TSLA Stock Has the Goods for the Long Term, Even If It Falters a Bit
InvestorPlace - Stock Market News, Stock Advice & Trading Tips Tesla is the first company to ride the Machine Internet to a $1 trillion valuation. Computers let it capture all...
The other four trillionaires – Apple (NASDAQ:AAPL), Microsoft (NASDAQ:MSFT), Amazon.Com (NASDAQ:AMZN) and Alphabet (NASDAQ:GOOGL), are all Cloud Czars. Things are made for them. Their value is wrapped up in their information technology operations.
Tesla is a true industrial. Its clouds are its “gigafactories,” where it produces cars and batteries. Its value is based on the ability to scale these factories, scale their production and exploit the life cycle value of the products as Apple does.
A Closer Look at TSLA Stock
It may have sales of $40 billion this year, but it’s tough to make the case that Tesla is a trillion-dollar company. That’s still one-third the sales of General Motors (NYSE:GM), but Tesla’s sales are rising 25% per year. Those of GM are falling. Tesla’s profits are also rising, sharply, with no end in sight. GM’s margins are falling.
However, if you wanted to make the case that TSLA stock represented a trillion-dollar company, it’s worth remembering that sustainable growth is what the market is buying in 2021. That’s what Tesla seems to have. Only 2.6% of today’s vehicle sales are electrics, but Tesla has more than half that market. We’re buying tomorrow.
Tesla also makes its own batteries, and this is the real key. Other electric car companies are depending on outside vendors for batteries. Tesla not only makes its own battery packs, but it designs them. This means it stays on top of the state of the art.
Finally, Tesla captures all of its value chains. You buy your Tesla directly from Tesla. You get it serviced by Tesla. You buy your power from Tesla. The computer services that keep it safe are from Tesla. Even your insurance can come from Tesla.
All the suppliers and repair shops and services supplied by third parties in the gas-powered days, it’s all Tesla once you commit to Tesla.
Car market analysts, as opposed to stock analysts, don’t think Tesla can keep it up. They think most new cars will still be gas-powered in 2030, and that GM electric sales will exceed Tesla in 2025.
This creates a wall of worry Tesla stock can rise against. There is still abundant short interest in Tesla, especially in “dark pools,” traded outside the general market. Even the analysts at Tipranks are tapping the brakes on Tesla stock with only half saying “buy” and six screaming “sell”.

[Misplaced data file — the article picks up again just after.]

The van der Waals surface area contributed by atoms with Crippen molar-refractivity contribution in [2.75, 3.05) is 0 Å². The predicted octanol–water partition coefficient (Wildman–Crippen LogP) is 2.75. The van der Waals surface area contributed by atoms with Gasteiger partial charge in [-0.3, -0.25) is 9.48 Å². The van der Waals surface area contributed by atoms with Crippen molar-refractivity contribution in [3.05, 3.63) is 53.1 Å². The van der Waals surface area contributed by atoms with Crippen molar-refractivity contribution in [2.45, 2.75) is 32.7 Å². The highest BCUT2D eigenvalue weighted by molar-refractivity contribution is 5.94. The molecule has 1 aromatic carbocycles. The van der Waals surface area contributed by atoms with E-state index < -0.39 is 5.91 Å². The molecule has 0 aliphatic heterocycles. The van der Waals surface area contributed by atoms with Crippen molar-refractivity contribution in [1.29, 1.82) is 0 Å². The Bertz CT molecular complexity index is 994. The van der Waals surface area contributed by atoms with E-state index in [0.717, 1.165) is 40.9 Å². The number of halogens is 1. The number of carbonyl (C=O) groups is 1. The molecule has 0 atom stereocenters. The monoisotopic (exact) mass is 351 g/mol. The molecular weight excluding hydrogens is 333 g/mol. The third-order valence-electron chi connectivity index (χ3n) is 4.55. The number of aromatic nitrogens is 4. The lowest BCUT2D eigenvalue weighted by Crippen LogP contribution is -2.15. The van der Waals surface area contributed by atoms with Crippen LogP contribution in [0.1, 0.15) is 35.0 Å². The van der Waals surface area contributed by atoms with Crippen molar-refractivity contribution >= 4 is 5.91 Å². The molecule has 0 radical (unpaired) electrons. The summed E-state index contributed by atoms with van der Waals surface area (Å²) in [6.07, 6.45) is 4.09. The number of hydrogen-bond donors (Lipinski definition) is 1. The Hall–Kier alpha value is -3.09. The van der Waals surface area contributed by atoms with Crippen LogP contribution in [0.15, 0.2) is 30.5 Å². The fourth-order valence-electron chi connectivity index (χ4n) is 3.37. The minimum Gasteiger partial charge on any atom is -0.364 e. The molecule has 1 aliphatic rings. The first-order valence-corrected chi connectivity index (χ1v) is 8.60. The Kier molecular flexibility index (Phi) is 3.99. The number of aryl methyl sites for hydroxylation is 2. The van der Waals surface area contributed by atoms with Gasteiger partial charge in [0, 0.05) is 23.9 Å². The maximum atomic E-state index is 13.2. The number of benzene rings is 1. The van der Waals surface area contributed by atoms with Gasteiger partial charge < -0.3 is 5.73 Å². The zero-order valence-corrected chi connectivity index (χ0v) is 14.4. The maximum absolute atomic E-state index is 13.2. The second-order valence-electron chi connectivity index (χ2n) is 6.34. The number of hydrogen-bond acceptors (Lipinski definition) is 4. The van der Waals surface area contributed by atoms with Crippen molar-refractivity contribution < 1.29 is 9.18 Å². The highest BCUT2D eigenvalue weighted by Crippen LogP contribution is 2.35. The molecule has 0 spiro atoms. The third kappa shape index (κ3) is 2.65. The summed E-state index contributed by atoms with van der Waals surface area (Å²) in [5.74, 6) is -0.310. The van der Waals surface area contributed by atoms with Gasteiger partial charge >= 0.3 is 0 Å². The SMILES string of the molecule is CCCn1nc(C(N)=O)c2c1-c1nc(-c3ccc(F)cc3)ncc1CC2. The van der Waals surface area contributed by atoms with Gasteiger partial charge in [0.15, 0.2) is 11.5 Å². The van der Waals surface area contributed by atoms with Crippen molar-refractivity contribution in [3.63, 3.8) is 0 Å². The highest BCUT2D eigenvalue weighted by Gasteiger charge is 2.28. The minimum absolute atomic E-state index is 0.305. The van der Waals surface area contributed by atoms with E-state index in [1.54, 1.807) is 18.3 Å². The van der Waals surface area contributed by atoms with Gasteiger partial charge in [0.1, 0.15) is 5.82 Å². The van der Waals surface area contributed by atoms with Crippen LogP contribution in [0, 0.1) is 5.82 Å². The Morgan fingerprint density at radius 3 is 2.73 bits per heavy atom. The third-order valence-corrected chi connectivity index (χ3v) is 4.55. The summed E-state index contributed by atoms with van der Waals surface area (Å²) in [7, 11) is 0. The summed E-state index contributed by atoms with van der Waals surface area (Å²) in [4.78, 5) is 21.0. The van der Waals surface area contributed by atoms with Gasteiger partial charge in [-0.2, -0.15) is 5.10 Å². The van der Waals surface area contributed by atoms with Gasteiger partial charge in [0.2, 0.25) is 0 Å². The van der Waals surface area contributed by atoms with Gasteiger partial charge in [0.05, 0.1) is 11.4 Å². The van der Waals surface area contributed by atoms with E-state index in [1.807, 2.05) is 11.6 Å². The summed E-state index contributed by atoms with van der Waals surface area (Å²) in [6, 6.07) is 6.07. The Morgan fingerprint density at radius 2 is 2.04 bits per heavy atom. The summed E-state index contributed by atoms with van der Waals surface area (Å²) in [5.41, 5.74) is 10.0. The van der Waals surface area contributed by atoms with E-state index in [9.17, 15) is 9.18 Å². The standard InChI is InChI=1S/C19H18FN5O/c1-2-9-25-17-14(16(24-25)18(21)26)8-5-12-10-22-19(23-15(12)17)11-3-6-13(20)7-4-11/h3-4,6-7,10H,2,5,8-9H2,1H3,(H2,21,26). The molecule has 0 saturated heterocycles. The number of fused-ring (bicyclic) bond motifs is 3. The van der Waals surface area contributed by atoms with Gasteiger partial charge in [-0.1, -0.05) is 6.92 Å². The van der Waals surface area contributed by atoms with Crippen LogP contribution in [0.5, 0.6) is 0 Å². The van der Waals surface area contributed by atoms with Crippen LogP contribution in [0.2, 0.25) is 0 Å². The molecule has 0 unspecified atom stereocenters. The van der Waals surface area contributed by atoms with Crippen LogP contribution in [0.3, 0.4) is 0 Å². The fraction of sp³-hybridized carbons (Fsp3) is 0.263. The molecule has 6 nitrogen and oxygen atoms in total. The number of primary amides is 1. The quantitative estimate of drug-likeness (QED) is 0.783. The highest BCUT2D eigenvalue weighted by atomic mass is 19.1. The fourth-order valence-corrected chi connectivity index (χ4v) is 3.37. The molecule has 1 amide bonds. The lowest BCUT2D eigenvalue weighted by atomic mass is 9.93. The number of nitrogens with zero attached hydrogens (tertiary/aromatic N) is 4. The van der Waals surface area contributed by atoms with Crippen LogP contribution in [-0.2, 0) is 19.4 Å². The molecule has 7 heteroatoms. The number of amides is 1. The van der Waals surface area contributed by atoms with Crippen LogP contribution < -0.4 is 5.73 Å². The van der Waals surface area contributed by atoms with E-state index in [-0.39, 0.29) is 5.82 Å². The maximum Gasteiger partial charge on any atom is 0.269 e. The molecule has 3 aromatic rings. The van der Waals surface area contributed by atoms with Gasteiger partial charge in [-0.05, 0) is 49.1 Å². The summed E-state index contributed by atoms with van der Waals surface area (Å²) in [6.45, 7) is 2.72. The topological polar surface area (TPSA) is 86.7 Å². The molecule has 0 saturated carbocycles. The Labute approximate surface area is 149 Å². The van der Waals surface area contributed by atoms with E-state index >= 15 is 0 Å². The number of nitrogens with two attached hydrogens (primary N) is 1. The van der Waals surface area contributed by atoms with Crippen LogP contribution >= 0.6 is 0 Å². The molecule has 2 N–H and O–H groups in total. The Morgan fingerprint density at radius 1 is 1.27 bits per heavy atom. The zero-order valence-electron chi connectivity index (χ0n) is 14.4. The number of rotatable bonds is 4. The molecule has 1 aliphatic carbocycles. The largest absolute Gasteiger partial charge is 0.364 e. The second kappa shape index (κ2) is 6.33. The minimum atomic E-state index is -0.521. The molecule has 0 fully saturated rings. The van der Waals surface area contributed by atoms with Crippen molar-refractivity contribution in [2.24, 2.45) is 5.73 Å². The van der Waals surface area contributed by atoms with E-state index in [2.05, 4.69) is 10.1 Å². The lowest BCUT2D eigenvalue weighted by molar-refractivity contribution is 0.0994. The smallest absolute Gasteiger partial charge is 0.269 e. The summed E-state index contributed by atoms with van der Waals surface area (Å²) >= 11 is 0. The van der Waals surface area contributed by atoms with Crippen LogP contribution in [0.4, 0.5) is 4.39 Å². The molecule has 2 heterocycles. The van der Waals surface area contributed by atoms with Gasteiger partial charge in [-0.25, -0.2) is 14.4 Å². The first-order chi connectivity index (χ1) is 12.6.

This is great when Tesla beats earnings estimates, as it did in the third quarter. Non-GAAP net income came to almost $2.1 billion, $1.86/share. Revenue was $13.76 billion. Tesla delivered over 241,000 cars during the quarter.
The Bottom Line
Tesla stock may have a tough time holding $1 trillion, at least in the near term. This is not Cloudflare (NYSE:NET). Tesla must make things to make money. Even Apple sells for just 6.5 times revenue.
But Tesla has changed the car market, and much else besides. The electric revolution is coming. Tesla will lead the way. Car companies are becoming tech companies, and all will capture more of their own value in the future. Other product markets will follow, as the Machine Internet rolls on.
Tesla is going to change. It’s going to become more of an institution. Musk is going to spend less time there, and more at SpaceX, his space start-up. Musk is going to the Moon.
Tesla and its shareholders are already there.
On the date of publication, Dana Blankenhorn held long positions in AAPL, MSFT and AMZN. The opinions expressed in this article are those of the writer, subject to the InvestorPlace.com Publishing Guidelines.
Dana Blankenhorn has been a financial and technology journalist since 1978. Just in time for Halloween he has a collection of COVID-19 stories https://www.amazon.com/Bridget-OFlynn-Virus-COVID-19-Pandemic-ebook/dp/B09K8PSQC8/ at the Amazon Kindle store. Write him at firstname.lastname@example.org or tweet him at @danablankenhorn. He writes a Substack newsletter, Facing the Future, which covers technology, markets, and politics.
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